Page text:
But yes it has been an amazing process because we have been very open with it and we’ve shown concept art of the main characters, gotten feedback from our backers on Kickstarter and yeah, it’s been great.
Double Fine Adventure and your approach to Kickstarter really does underline the studio’s new direction. At what point did the team decide that it would focus predominantly on digital, and take the almost-indie approach that you’re taking now?
The first two games that Double Fine put out were large disc-based games for consoles, and the plan after Brutal Legend was to do Brutal Legend 2. When that got cancelled we had to shift and sort of figure out what we were going to do next.
So the decision was made to split the team down into smaller teams and work on these smaller games. We started what we call the ‘Amnesia Fortnight’, where we split the entire company up into four teams and have everybody who wanted to pitch a game, pitch a game to Tim – basically anything they wanted to work on.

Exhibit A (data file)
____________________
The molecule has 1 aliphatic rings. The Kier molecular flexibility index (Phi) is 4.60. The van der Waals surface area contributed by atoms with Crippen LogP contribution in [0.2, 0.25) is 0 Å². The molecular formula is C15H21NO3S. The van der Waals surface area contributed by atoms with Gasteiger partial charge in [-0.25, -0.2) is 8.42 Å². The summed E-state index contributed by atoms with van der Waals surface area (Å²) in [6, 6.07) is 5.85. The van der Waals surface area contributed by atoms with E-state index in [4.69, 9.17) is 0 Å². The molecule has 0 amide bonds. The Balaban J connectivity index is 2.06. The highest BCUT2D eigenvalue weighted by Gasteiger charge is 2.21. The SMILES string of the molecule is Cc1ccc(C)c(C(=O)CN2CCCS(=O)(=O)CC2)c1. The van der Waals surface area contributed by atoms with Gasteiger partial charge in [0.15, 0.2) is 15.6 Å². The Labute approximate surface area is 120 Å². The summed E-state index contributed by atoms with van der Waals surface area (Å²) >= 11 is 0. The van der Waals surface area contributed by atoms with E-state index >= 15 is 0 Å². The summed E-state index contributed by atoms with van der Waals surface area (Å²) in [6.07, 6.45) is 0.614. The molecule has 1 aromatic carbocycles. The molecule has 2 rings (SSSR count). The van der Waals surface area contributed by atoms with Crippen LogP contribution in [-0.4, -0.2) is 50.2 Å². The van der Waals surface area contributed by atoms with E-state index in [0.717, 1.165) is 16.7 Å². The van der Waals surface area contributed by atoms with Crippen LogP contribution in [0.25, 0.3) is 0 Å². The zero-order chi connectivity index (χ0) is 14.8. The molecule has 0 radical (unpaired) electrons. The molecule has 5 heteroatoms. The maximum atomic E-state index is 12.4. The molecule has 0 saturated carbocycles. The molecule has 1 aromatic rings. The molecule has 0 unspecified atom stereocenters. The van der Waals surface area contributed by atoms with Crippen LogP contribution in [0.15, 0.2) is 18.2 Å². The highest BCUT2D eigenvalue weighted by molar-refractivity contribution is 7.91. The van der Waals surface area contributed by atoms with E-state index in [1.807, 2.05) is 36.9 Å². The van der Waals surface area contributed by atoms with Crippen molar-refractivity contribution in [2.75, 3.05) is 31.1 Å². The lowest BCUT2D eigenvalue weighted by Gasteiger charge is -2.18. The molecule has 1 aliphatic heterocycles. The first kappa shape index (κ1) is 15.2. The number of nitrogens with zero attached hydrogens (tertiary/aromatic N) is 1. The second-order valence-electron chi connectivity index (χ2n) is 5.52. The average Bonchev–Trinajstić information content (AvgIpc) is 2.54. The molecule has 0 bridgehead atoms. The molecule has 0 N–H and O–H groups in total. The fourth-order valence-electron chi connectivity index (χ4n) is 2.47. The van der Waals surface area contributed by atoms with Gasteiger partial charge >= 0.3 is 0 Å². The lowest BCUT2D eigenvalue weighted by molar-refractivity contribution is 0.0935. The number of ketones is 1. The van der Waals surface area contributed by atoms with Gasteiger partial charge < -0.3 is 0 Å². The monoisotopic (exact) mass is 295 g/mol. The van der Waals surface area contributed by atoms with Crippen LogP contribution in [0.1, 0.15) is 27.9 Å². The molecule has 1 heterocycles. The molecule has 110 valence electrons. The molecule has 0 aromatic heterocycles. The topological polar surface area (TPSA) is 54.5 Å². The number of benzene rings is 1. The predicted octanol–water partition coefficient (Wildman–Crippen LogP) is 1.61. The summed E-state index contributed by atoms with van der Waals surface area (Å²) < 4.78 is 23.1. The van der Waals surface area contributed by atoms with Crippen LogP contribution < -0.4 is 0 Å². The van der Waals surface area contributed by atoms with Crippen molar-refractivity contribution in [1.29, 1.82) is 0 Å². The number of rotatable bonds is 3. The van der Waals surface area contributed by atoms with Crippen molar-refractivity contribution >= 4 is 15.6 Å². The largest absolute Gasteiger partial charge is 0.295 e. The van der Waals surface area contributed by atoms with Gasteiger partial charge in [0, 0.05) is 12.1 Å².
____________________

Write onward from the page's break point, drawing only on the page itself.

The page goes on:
This process ended up producing Costume quest, Stacking, Iron Brigade and Once Upon a Monster. So we spent two weeks thrashing those ideas out, and then pitched to publishers and all of them got signed. Ever since then we’ve been split into smaller teams that work on multiple projects at once, and that’s been a really exciting process for us.
Are you able to tell us more about what stage Brutal Legend 2 was at when it was canned?
It was just at the brainstorming phase. That happened shortly after Brutal Legend was launched, and we then split the team up and started the Amnesia Fortnight method.
Brutal Legend was the last Double Fine game that fit the big budget, ‘$60 boxed game’ stereotype. Is that a format you might return to in future?
Yeah, we definitely haven’t shunned the $60 boxed game, and it’s something that we could totally come back to in the future. But what I think is exciting with what we’ve been doing recently is that, we’ve been able to try a lot of different things.